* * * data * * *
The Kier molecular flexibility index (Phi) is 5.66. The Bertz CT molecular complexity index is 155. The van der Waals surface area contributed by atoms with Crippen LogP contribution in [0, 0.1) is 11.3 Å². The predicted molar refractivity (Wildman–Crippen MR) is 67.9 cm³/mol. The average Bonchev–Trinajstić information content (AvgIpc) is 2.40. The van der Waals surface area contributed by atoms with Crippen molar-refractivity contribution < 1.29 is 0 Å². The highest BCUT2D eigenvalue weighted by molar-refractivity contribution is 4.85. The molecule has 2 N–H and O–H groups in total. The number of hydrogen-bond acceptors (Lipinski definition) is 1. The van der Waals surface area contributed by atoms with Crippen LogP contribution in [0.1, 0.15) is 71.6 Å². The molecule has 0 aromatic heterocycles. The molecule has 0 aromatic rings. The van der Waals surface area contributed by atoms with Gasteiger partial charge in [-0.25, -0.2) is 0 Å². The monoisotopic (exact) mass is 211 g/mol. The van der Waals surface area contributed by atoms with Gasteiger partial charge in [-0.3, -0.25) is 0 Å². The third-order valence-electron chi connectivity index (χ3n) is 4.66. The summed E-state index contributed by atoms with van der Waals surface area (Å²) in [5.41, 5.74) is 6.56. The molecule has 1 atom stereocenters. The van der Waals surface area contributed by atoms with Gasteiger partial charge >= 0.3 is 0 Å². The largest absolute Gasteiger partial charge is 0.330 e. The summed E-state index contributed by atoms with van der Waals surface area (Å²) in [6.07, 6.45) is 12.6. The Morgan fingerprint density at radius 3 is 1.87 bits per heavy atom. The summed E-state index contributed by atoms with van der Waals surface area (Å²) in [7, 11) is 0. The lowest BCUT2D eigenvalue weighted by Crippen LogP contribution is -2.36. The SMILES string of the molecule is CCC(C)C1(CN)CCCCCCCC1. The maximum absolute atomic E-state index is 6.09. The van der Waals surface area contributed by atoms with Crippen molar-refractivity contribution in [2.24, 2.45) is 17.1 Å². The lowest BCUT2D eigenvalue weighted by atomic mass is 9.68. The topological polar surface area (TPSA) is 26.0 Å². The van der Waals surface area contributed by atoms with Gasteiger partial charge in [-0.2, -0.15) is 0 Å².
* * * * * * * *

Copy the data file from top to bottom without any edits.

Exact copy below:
The Kier molecular flexibility index (Phi) is 5.66. The Bertz CT molecular complexity index is 155. The van der Waals surface area contributed by atoms with Crippen LogP contribution in [0, 0.1) is 11.3 Å². The predicted molar refractivity (Wildman–Crippen MR) is 67.9 cm³/mol. The average Bonchev–Trinajstić information content (AvgIpc) is 2.40. The van der Waals surface area contributed by atoms with Crippen molar-refractivity contribution < 1.29 is 0 Å². The highest BCUT2D eigenvalue weighted by molar-refractivity contribution is 4.85. The molecule has 2 N–H and O–H groups in total. The number of hydrogen-bond acceptors (Lipinski definition) is 1. The van der Waals surface area contributed by atoms with Crippen LogP contribution in [0.1, 0.15) is 71.6 Å². The molecule has 0 aromatic heterocycles. The molecule has 0 aromatic rings. The van der Waals surface area contributed by atoms with Gasteiger partial charge in [-0.25, -0.2) is 0 Å². The monoisotopic (exact) mass is 211 g/mol. The van der Waals surface area contributed by atoms with Gasteiger partial charge in [-0.3, -0.25) is 0 Å². The third-order valence-electron chi connectivity index (χ3n) is 4.66. The summed E-state index contributed by atoms with van der Waals surface area (Å²) in [5.41, 5.74) is 6.56. The molecule has 1 atom stereocenters. The van der Waals surface area contributed by atoms with Gasteiger partial charge >= 0.3 is 0 Å². The largest absolute Gasteiger partial charge is 0.330 e. The summed E-state index contributed by atoms with van der Waals surface area (Å²) in [6.07, 6.45) is 12.6. The Morgan fingerprint density at radius 3 is 1.87 bits per heavy atom. The summed E-state index contributed by atoms with van der Waals surface area (Å²) in [7, 11) is 0. The lowest BCUT2D eigenvalue weighted by Crippen LogP contribution is -2.36. The SMILES string of the molecule is CCC(C)C1(CN)CCCCCCCC1. The maximum absolute atomic E-state index is 6.09. The van der Waals surface area contributed by atoms with Crippen molar-refractivity contribution in [2.24, 2.45) is 17.1 Å². The lowest BCUT2D eigenvalue weighted by atomic mass is 9.68. The topological polar surface area (TPSA) is 26.0 Å². The van der Waals surface area contributed by atoms with Gasteiger partial charge in [-0.2, -0.15) is 0 Å².